Electric vehicles show more resilience than conventional cars during Covid-19 shock
EV sales are set to be 1.7 million off because of the economic fallout of the Covid-19 crisis, however analyst BloombergNEF predicts that will be less of a hit than the anticipated fall in sales of conventional cars, increasing the penetration of electric models into the overall market.
Business intelligence company BloombergNEF has indicated in its latest electric vehicle (EV) market report that the sector is set to ape renewable energy generation by rising in importance during the Covid-19 crisis despite a severe hit to deployment figures.
In the latest annual update to its Long-term Electric Vehicle Outlook report, published today, BNEF predicts EV sales will slump 18% this year, by 1.7 million units, interrupting a decade of continuous annual growth, as a result of the coronavirus pandemic.
However, the analyst expects the Covid-19 fallout on conventional car sales to be even more dramatic, with a 23% fall in global sales this year, leading the market penetration of EVs to rise just as renewable energy has gained ground on fossil fuel power generation during a pandemic which has seen electricity demand slump.
BloombergNEF expects a short-term rally in traditional car sales after Covid-19 lockdowns ease but expects EVs to continue gaining ground in the longer term, with electric vehicles expected to supply 58% of new passenger car sales by 2040. By that point, 31% of the cars on the road will be electric, together with 67% of municipal buses, 47% of two-wheeled vehicles and 24% of light commercial vehicles.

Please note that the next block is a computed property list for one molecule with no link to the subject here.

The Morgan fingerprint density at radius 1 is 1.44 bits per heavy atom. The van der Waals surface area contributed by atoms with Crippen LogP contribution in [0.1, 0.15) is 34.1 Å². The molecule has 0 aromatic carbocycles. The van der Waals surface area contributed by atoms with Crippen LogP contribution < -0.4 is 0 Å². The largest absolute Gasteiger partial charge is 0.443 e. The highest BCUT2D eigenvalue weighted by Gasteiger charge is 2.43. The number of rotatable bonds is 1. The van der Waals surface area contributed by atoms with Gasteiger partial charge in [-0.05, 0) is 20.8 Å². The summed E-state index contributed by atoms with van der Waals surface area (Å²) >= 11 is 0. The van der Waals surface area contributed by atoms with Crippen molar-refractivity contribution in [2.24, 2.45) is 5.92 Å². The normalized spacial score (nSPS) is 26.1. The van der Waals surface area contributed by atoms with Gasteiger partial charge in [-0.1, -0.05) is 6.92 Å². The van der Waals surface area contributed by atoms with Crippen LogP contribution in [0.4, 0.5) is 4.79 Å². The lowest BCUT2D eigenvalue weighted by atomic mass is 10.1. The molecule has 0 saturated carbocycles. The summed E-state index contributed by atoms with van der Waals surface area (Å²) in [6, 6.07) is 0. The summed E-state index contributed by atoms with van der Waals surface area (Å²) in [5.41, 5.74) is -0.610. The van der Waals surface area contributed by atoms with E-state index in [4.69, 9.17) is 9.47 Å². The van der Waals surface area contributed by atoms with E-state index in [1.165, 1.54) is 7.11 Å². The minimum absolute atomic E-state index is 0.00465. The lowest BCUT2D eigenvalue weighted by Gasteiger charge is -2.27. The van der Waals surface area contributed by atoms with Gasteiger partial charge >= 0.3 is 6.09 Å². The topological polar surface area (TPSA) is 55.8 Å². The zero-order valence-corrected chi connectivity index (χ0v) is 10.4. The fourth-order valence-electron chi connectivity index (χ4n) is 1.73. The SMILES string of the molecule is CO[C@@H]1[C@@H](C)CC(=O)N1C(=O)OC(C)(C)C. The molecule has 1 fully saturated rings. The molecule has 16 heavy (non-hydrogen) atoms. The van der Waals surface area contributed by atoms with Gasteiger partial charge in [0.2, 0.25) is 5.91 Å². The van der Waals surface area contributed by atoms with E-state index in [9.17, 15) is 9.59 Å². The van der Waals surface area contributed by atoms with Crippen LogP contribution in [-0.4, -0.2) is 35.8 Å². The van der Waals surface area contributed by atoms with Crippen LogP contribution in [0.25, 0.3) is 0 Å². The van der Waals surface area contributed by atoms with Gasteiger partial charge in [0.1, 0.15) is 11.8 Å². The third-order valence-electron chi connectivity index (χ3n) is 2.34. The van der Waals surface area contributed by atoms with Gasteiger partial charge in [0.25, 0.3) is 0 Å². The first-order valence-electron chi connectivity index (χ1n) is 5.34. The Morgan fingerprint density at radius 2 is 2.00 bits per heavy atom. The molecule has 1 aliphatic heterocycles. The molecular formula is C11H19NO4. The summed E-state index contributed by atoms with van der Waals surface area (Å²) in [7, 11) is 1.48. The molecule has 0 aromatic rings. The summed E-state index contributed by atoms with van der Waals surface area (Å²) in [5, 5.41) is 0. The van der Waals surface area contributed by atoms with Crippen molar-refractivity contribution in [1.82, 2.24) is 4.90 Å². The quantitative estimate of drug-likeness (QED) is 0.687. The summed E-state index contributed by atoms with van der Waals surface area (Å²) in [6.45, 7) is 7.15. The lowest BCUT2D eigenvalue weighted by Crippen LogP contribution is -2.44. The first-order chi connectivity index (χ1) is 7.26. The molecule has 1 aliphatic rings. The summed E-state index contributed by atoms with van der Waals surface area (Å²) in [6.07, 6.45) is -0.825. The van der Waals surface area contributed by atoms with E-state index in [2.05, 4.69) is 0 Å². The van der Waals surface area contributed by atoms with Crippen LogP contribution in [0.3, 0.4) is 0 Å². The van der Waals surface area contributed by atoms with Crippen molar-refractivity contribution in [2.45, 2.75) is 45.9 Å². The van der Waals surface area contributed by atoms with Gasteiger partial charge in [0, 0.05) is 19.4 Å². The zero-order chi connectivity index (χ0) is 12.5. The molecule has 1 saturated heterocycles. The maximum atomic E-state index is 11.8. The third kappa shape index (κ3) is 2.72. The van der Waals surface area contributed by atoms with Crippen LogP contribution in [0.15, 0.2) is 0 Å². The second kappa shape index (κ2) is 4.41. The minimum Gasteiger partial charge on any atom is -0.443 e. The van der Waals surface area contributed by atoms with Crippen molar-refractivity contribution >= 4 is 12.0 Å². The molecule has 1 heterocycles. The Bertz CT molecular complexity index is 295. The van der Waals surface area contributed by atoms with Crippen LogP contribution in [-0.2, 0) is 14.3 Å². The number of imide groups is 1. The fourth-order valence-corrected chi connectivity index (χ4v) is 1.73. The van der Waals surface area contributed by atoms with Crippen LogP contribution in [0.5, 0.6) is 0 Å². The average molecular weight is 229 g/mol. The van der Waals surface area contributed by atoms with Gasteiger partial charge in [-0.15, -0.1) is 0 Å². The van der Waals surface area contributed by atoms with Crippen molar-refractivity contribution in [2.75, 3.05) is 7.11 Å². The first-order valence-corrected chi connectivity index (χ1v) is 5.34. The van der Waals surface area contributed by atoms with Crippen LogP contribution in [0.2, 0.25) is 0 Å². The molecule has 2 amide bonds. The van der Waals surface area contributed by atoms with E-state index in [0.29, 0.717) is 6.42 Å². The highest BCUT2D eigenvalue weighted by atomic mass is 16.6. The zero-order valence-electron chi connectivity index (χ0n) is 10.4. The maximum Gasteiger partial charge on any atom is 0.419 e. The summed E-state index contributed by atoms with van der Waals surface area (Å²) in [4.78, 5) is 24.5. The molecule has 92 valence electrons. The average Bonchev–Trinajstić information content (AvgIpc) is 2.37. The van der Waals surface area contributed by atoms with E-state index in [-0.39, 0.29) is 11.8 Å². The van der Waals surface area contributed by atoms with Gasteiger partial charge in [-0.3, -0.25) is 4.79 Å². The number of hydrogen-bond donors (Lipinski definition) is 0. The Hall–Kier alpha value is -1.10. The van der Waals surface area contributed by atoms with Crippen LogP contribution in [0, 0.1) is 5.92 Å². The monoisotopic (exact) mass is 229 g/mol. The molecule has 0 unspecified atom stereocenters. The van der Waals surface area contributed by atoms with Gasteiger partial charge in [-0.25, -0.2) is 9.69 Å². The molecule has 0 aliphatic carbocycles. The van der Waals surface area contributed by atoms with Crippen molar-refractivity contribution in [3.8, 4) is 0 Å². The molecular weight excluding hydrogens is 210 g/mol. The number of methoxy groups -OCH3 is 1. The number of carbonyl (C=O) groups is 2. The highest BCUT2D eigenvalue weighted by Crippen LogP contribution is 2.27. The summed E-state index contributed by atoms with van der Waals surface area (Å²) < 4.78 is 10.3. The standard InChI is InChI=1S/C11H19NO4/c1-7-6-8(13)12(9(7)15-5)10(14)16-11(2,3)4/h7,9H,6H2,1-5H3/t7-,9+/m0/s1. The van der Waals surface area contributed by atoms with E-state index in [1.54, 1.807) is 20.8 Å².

In fossil fuel terms, BNEF expects the 1 million barrels of oil daily requirement taken off the road by EVs at the moment to rise to 17.6 million barrels in 20 years’ time, with e-mobility driving up global electric demand 5.2% by that point.
The analyst expects electric models to reach price parity with internal combustion engine alternatives in two years for the large car segment in Europe, with average price parity across segments and markets by 2025, although the small car segment in India and Japan may not arrive until 2030 or later.
In terms of charging infrastructure, BNEF estimates 290 million charging points will be needed by 2040, at a cost of $500 billion. Of that market, around 12 million of the facilities will be public, at a cost of $111 billion. The analyst anticipates private sector companies will fund most of the non-public charging facilities, although some public support may be required.
The study estimates EVs make up 3% of car sales at present, rising to 7% by 2023, and states there are more than 7 million passenger EVs on the road today, along with more than 500,000 e-buses, almost 400,000 electric delivery vans and trucks and 184 million electric mopeds, scooters and bikes.